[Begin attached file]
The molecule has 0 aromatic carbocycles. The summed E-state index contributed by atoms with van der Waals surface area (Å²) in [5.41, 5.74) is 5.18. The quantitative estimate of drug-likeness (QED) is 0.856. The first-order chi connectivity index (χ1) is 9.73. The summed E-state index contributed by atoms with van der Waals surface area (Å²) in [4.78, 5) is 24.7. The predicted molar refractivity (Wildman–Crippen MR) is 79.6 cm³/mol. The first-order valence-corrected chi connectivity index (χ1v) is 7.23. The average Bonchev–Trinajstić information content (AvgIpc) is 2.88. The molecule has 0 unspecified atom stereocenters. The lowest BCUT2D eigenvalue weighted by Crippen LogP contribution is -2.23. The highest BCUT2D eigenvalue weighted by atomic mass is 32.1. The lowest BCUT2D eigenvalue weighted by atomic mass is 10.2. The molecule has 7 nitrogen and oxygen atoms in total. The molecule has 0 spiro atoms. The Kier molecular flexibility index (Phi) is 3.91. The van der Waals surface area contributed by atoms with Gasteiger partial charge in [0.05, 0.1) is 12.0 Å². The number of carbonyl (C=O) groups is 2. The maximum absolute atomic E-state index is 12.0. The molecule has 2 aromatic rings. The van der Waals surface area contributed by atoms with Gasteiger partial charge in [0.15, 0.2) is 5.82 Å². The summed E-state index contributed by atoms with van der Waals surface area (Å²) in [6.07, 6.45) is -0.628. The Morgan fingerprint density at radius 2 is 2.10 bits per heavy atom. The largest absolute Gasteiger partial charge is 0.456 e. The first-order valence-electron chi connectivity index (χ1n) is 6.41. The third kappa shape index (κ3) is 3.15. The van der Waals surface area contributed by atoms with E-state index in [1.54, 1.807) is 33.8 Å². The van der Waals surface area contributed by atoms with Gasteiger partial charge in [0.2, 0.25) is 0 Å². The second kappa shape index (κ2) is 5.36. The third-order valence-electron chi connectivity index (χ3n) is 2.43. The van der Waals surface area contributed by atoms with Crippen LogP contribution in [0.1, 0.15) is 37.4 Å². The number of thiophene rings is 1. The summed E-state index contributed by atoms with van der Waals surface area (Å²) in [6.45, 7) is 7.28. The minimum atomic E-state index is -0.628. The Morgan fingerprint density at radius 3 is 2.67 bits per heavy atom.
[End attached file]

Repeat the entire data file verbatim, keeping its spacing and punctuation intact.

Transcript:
The molecule has 0 aromatic carbocycles. The summed E-state index contributed by atoms with van der Waals surface area (Å²) in [5.41, 5.74) is 5.18. The quantitative estimate of drug-likeness (QED) is 0.856. The first-order chi connectivity index (χ1) is 9.73. The summed E-state index contributed by atoms with van der Waals surface area (Å²) in [4.78, 5) is 24.7. The predicted molar refractivity (Wildman–Crippen MR) is 79.6 cm³/mol. The first-order valence-corrected chi connectivity index (χ1v) is 7.23. The average Bonchev–Trinajstić information content (AvgIpc) is 2.88. The molecule has 0 unspecified atom stereocenters. The lowest BCUT2D eigenvalue weighted by Crippen LogP contribution is -2.23. The highest BCUT2D eigenvalue weighted by atomic mass is 32.1. The lowest BCUT2D eigenvalue weighted by atomic mass is 10.2. The molecule has 7 nitrogen and oxygen atoms in total. The molecule has 0 spiro atoms. The Kier molecular flexibility index (Phi) is 3.91. The van der Waals surface area contributed by atoms with Gasteiger partial charge in [0.05, 0.1) is 12.0 Å². The number of carbonyl (C=O) groups is 2. The maximum absolute atomic E-state index is 12.0. The molecule has 2 aromatic rings. The van der Waals surface area contributed by atoms with Gasteiger partial charge in [0.15, 0.2) is 5.82 Å². The summed E-state index contributed by atoms with van der Waals surface area (Å²) in [6.07, 6.45) is -0.628. The Morgan fingerprint density at radius 2 is 2.10 bits per heavy atom. The largest absolute Gasteiger partial charge is 0.456 e. The first-order valence-electron chi connectivity index (χ1n) is 6.41. The third kappa shape index (κ3) is 3.15. The van der Waals surface area contributed by atoms with E-state index in [1.54, 1.807) is 33.8 Å². The van der Waals surface area contributed by atoms with Gasteiger partial charge in [0.2, 0.25) is 0 Å². The second kappa shape index (κ2) is 5.36. The third-order valence-electron chi connectivity index (χ3n) is 2.43. The van der Waals surface area contributed by atoms with Crippen LogP contribution in [0.1, 0.15) is 37.4 Å². The number of thiophene rings is 1. The summed E-state index contributed by atoms with van der Waals surface area (Å²) in [6.45, 7) is 7.28. The minimum atomic E-state index is -0.628. The Morgan fingerprint density at radius 3 is 2.67 bits per heavy atom.